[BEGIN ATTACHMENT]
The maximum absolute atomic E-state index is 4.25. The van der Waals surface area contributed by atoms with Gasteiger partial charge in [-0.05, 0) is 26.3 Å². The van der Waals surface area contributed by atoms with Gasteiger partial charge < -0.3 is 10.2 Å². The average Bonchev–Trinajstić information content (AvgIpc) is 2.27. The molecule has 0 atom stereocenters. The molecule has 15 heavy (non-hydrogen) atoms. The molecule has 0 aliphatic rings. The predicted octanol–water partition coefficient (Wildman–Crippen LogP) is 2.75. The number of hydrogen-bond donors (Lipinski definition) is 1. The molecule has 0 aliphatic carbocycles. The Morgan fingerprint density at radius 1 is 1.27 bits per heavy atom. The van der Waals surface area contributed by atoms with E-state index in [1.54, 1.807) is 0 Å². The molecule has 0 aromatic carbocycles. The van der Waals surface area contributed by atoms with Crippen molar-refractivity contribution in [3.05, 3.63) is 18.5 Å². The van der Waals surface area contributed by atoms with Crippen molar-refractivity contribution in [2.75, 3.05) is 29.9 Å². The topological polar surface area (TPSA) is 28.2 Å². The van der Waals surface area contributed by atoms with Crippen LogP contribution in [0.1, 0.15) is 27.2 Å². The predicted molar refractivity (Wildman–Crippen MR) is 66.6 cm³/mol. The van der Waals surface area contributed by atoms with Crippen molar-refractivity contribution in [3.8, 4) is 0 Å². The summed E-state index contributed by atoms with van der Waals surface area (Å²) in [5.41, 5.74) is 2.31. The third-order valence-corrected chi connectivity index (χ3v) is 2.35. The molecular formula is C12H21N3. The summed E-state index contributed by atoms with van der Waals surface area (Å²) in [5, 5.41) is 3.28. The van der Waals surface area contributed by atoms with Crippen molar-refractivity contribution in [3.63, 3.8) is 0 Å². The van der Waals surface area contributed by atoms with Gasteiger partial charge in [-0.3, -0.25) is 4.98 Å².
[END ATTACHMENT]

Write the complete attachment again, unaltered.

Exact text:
The maximum absolute atomic E-state index is 4.25. The van der Waals surface area contributed by atoms with Gasteiger partial charge in [-0.05, 0) is 26.3 Å². The van der Waals surface area contributed by atoms with Gasteiger partial charge < -0.3 is 10.2 Å². The average Bonchev–Trinajstić information content (AvgIpc) is 2.27. The molecule has 0 atom stereocenters. The molecule has 15 heavy (non-hydrogen) atoms. The molecule has 0 aliphatic rings. The predicted octanol–water partition coefficient (Wildman–Crippen LogP) is 2.75. The number of hydrogen-bond donors (Lipinski definition) is 1. The molecule has 0 aliphatic carbocycles. The Morgan fingerprint density at radius 1 is 1.27 bits per heavy atom. The van der Waals surface area contributed by atoms with E-state index in [1.54, 1.807) is 0 Å². The molecule has 0 aromatic carbocycles. The van der Waals surface area contributed by atoms with Crippen molar-refractivity contribution in [3.05, 3.63) is 18.5 Å². The van der Waals surface area contributed by atoms with Crippen molar-refractivity contribution in [2.75, 3.05) is 29.9 Å². The topological polar surface area (TPSA) is 28.2 Å². The van der Waals surface area contributed by atoms with Crippen LogP contribution in [0.1, 0.15) is 27.2 Å². The predicted molar refractivity (Wildman–Crippen MR) is 66.6 cm³/mol. The van der Waals surface area contributed by atoms with Crippen molar-refractivity contribution in [3.8, 4) is 0 Å². The summed E-state index contributed by atoms with van der Waals surface area (Å²) in [5.41, 5.74) is 2.31. The third-order valence-corrected chi connectivity index (χ3v) is 2.35. The molecular formula is C12H21N3. The summed E-state index contributed by atoms with van der Waals surface area (Å²) in [5, 5.41) is 3.28. The van der Waals surface area contributed by atoms with Crippen molar-refractivity contribution in [3.63, 3.8) is 0 Å². The van der Waals surface area contributed by atoms with Gasteiger partial charge in [-0.3, -0.25) is 4.98 Å².